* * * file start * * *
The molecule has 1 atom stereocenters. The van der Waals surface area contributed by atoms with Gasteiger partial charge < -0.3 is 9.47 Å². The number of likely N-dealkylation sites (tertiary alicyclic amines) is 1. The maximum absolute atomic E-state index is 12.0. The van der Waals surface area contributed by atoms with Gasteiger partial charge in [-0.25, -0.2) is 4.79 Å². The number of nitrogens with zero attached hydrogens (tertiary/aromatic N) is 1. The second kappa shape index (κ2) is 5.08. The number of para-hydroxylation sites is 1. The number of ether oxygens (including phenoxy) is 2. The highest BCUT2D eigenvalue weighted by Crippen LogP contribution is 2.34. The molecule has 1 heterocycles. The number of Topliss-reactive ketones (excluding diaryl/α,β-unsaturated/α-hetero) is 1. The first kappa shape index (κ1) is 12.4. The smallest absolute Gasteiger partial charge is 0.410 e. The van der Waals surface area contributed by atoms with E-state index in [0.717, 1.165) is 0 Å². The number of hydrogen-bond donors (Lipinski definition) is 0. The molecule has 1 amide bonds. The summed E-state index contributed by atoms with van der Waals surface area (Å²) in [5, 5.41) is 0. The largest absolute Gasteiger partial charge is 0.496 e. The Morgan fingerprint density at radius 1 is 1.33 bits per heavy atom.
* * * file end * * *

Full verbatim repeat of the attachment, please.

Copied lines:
The molecule has 1 atom stereocenters. The van der Waals surface area contributed by atoms with Gasteiger partial charge < -0.3 is 9.47 Å². The number of likely N-dealkylation sites (tertiary alicyclic amines) is 1. The maximum absolute atomic E-state index is 12.0. The van der Waals surface area contributed by atoms with Gasteiger partial charge in [-0.25, -0.2) is 4.79 Å². The number of nitrogens with zero attached hydrogens (tertiary/aromatic N) is 1. The second kappa shape index (κ2) is 5.08. The number of para-hydroxylation sites is 1. The number of ether oxygens (including phenoxy) is 2. The highest BCUT2D eigenvalue weighted by Crippen LogP contribution is 2.34. The molecule has 1 heterocycles. The number of Topliss-reactive ketones (excluding diaryl/α,β-unsaturated/α-hetero) is 1. The first kappa shape index (κ1) is 12.4. The smallest absolute Gasteiger partial charge is 0.410 e. The van der Waals surface area contributed by atoms with E-state index in [0.717, 1.165) is 0 Å². The number of hydrogen-bond donors (Lipinski definition) is 0. The molecule has 1 amide bonds. The summed E-state index contributed by atoms with van der Waals surface area (Å²) in [5, 5.41) is 0. The largest absolute Gasteiger partial charge is 0.496 e. The Morgan fingerprint density at radius 1 is 1.33 bits per heavy atom.